# Calculate $\sum\limits_{n=1}^\infty (n-1)/10^n$ using pen and paper

How can you calculate $\sum\limits_{n=1}^\infty (n-1)/10^n$ using nothing more than a pen and pencil? Simply typing this in any symbolic calculator will give us $1/81$. I could also possibly find this formula if I was actually looking at given numbers but I have never tried working backwards. By backwards, I mean to be given the summation formula and determine the convergent limit for it (if it exists).

So supposing that we did not know the limit for this summation formula was $1/81$ and that we do not have any software for assistance, how do we calculate this summation formula without having to take this summation to infinity?

• I think you mean 1/81. – Numbersandsoon Oct 19 '13 at 1:36
• Whoops. Right you are. Fixed. – user67527 Oct 19 '13 at 1:37
• You have an Arithmetico Geometric Series. – Happy Green Kid Naps Oct 19 '13 at 5:12

Hint:

$$f(x) = \frac{1}{1 - x} = \sum\limits_{k = 0}^{\infty} x^k$$

and so differentiating term-by-term,

$$\frac{1}{(1 - x)^2} = \sum\limits_{k = 0}^{\infty} k x^{k - 1} = \sum\limits_{n = 1}^{\infty} (n - 1) x^n$$

• Although a great hint, how can we use this to see that $f(x)$ converges to a certain limit, where in this case is $1/81$? – user67527 Oct 19 '13 at 1:39
• @user67527 I don't understand your question. $f(x)$ isn't converging to a certain limit - it's just a function. Try plugging in an appropriate $x$ value. – user61527 Oct 19 '13 at 1:40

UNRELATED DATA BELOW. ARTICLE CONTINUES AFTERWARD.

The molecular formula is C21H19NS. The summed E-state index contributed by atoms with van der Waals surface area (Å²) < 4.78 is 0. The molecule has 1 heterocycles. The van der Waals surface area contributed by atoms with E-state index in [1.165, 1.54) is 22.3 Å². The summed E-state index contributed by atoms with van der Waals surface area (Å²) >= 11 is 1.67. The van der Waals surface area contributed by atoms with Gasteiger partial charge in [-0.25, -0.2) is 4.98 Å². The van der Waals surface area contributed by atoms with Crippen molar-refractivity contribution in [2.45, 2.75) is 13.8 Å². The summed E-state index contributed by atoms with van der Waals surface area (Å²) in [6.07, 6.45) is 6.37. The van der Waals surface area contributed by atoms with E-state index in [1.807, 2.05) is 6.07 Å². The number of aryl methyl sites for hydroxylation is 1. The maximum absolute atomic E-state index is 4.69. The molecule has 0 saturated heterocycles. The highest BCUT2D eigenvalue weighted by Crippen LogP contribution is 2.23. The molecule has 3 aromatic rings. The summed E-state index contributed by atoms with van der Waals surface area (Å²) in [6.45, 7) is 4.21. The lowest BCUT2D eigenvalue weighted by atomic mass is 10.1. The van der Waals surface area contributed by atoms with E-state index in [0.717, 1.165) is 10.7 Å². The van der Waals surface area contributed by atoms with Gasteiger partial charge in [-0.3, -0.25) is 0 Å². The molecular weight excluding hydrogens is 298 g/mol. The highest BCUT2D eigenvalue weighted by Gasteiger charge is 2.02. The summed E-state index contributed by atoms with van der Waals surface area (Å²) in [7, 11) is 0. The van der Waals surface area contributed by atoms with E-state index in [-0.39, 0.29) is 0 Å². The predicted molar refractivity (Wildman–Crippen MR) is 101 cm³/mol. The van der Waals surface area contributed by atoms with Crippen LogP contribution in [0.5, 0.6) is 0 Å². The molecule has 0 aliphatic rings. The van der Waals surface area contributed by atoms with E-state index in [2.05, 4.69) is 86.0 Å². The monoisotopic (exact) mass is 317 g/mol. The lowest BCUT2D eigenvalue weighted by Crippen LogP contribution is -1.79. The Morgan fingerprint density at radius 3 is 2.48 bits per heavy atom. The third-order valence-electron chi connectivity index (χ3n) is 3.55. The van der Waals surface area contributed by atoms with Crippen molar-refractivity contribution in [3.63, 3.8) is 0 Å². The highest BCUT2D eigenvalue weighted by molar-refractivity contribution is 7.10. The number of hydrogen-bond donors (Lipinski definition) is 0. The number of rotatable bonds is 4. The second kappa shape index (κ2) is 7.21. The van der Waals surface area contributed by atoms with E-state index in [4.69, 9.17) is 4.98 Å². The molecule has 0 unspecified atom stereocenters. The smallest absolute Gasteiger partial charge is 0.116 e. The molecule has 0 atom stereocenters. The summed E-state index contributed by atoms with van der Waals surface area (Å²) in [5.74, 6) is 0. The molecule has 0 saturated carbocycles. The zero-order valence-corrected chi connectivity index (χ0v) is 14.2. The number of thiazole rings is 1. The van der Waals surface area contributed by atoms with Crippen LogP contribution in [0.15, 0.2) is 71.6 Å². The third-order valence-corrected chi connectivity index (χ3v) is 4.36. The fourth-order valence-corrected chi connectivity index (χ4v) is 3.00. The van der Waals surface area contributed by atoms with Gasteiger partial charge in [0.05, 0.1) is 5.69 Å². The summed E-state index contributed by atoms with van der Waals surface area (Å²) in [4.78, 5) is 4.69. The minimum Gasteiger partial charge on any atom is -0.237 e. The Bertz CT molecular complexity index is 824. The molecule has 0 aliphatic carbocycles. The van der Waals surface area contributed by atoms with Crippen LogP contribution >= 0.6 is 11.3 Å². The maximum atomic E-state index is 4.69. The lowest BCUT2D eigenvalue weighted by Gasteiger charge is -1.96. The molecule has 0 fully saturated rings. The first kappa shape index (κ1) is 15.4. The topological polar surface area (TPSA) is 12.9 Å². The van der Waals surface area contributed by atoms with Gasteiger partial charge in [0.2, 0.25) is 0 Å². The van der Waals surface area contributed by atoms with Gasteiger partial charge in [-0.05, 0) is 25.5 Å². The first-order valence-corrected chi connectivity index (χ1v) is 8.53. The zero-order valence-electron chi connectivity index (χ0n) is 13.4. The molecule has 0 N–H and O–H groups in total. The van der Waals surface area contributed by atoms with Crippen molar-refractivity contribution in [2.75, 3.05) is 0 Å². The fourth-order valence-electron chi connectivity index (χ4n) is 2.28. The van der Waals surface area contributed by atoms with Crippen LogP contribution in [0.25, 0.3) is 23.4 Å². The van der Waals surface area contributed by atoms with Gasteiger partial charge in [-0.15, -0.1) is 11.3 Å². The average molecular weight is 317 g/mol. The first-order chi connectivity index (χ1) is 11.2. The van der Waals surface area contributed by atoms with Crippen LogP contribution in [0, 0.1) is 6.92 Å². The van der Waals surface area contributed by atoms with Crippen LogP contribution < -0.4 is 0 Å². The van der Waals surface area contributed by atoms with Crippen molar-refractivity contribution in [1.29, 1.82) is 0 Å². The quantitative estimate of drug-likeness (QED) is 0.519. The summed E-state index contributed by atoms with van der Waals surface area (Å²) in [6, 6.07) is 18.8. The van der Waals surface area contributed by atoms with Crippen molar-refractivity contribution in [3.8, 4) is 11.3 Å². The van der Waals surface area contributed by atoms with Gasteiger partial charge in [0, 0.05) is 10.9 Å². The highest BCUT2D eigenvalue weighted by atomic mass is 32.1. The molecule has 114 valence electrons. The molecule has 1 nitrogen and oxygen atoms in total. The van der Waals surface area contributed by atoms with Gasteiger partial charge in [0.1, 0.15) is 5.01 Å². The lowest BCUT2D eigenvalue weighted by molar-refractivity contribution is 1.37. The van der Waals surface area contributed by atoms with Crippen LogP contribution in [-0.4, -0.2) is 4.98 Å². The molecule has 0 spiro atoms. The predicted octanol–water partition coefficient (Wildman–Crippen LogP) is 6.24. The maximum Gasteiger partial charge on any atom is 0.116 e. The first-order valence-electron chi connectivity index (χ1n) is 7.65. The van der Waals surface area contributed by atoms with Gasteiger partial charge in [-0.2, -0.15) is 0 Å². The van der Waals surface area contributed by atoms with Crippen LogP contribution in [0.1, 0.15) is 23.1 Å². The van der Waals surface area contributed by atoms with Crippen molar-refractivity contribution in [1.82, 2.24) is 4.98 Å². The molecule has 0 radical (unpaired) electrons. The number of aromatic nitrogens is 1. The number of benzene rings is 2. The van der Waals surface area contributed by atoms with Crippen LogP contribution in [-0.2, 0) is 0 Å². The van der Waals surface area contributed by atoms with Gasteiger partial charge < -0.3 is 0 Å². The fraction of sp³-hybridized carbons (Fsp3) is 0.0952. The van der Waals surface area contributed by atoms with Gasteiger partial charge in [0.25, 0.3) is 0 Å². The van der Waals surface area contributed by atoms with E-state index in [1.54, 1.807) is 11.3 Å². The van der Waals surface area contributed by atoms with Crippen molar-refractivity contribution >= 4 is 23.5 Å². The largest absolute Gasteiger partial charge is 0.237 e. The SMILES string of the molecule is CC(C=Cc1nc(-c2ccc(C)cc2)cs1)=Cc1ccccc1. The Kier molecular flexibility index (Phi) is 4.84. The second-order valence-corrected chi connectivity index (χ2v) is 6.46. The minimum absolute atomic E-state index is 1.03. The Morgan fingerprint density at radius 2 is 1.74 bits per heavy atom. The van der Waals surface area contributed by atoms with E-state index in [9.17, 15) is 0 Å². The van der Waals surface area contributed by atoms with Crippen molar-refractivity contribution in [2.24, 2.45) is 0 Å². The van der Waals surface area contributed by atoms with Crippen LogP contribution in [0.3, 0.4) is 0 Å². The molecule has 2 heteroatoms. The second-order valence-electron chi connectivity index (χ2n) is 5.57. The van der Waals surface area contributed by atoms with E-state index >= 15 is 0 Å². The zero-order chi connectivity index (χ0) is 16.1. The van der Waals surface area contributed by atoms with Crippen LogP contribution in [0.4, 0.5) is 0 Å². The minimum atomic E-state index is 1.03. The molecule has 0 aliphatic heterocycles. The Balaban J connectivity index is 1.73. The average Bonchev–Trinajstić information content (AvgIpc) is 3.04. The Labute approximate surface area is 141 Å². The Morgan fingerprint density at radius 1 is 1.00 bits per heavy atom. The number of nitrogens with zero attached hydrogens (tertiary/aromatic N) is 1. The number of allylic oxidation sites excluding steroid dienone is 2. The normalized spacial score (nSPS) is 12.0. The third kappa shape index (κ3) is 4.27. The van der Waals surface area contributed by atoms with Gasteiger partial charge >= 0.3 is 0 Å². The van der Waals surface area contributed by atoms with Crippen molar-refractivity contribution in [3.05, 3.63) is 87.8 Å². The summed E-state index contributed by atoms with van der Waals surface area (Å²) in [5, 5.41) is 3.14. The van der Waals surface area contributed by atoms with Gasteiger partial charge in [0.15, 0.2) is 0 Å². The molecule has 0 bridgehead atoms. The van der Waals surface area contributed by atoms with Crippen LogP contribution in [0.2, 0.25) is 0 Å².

• T. Bongers is using the geometric series summation formula (in case you missed it). Very nice construction, plug in the appropriate $x$ value in the infinite series and see what you get! – Numbersandsoon Oct 19 '13 at 1:43
• IF we did not know that $\sum\limits_{n=1}^\infty (n-1)/10^n=1/81$, or in other words we were looking at $\sum\limits_{n=1}^\infty (n-1)/10^n = ?$, how could we find this $1/81$? Does that make sense? – user67527 Oct 19 '13 at 1:44
• @T.Bongers: Almost at the end, we want to multiply by $x^2$, the switch from $k$ to $n$ would give $(n+1)$, not $(n-1)$. – André Nicolas Oct 19 '13 at 1:54

T. Bongers has provided a general method, but I hope the following can help you understand it better. Write $$\sum_{n=1}^{\infty}\frac{(n-1)}{10^n}=\frac{(1-1)}{10}+\frac{(2-1)}{10^2}+\frac{(3-1)}{10^3}+\cdots\tag{1}$$ Therefore, $$10\cdot\sum_{n=1}^{\infty}\frac{(n-1)}{10^n}=(1-1)+\frac{(2-1)}{10}+\frac{(3-1)}{10^2}+\cdots\tag{2}$$ Now subtract $(1)$ from $(2)$. As a result, we get \begin{align*} 9\cdot\sum_{n=1}^{\infty}\frac{(n-1)}{10^n}&=\frac{(2-1)-(1-1)}{10}+\frac{(3-1)-(2-1)}{10^2}+\frac{(4-1)-(3-1)}{10^3}+\cdots\\ &=\frac{1}{10}+\frac{1}{10^2}+\frac{1}{10^3}+\cdots\\ &=\frac{1}{1-1/10}-1\\&=\frac{1}{9}\end{align*} Hence, $$\sum_{n=1}^{\infty}\frac{(n-1)}{10^n}=\frac{1}{9}\cdot\frac{1}{9}=\frac{1}{81}$$

We know that \begin{align} A&=\hphantom{1+}\frac1{10}+\frac1{10^2}+\frac1{10^3}+\frac1{10^4}+\dots\\ 10A&=1+\frac1{10}+\frac1{10^2}+\frac1{10^3}+\frac1{10^4}+\dots\\[4pt] 9A&=1 \end{align} So $\frac1{10}+\frac1{10^2}+\frac1{10^3}+\frac1{10^4}+\dots=A=\frac19$.

Likewise, \begin{align} \color{#C00000}{\frac1{10}}A&=\frac1{10^2}+\frac1{10^3}+\frac1{10^4}+\frac1{10^5}+\dots\\ \color{#C00000}{\frac1{10^2}}A&=\hphantom{\frac1{10^2}+}\frac1{10^3}+\frac1{10^4}+\frac1{10^5}+\dots\\ \color{#C00000}{\frac1{10^3}}A&=\hphantom{\frac1{10^2}+\frac1{10^3}+}\frac1{10^4}+\frac1{10^5}+\dots\\ \color{#C00000}{\frac1{10^4}}A&=\hphantom{\frac1{10^2}+\frac1{10^3}+\frac1{10^4}+}\frac1{10^5}+\dots\\ &\vdots\quad\text{summing the equations above}\\ \color{#C00000}{A}\hphantom{A}A&=\frac1{10^2}+\frac2{10^3}+\frac3{10^4}+\frac4{10^5}+\dots \end{align} So $\frac1{10^2}+\frac2{10^3}+\frac3{10^4}+\frac4{10^5}+\dots=A^2=\frac1{81}$.

$$\sum\limits_{n=1}^\infty \frac{n-1}{10^n} = \sum\limits_{n=1}^\infty \sum\limits_{i=1}^{n-1} \frac{1}{10^n}= \sum\limits_{i=1}^\infty \sum\limits_{n=i+1}^\infty \frac{1}{10^{n}} = \sum\limits_{i=1}^\infty\frac{10^{-(i+1)}}{1-\frac{1}{10}}=\frac{1}{9}\left(\frac{1}{10}+\frac{1}{100}+\cdots\right)=\frac{1}{81}$$

As a picture: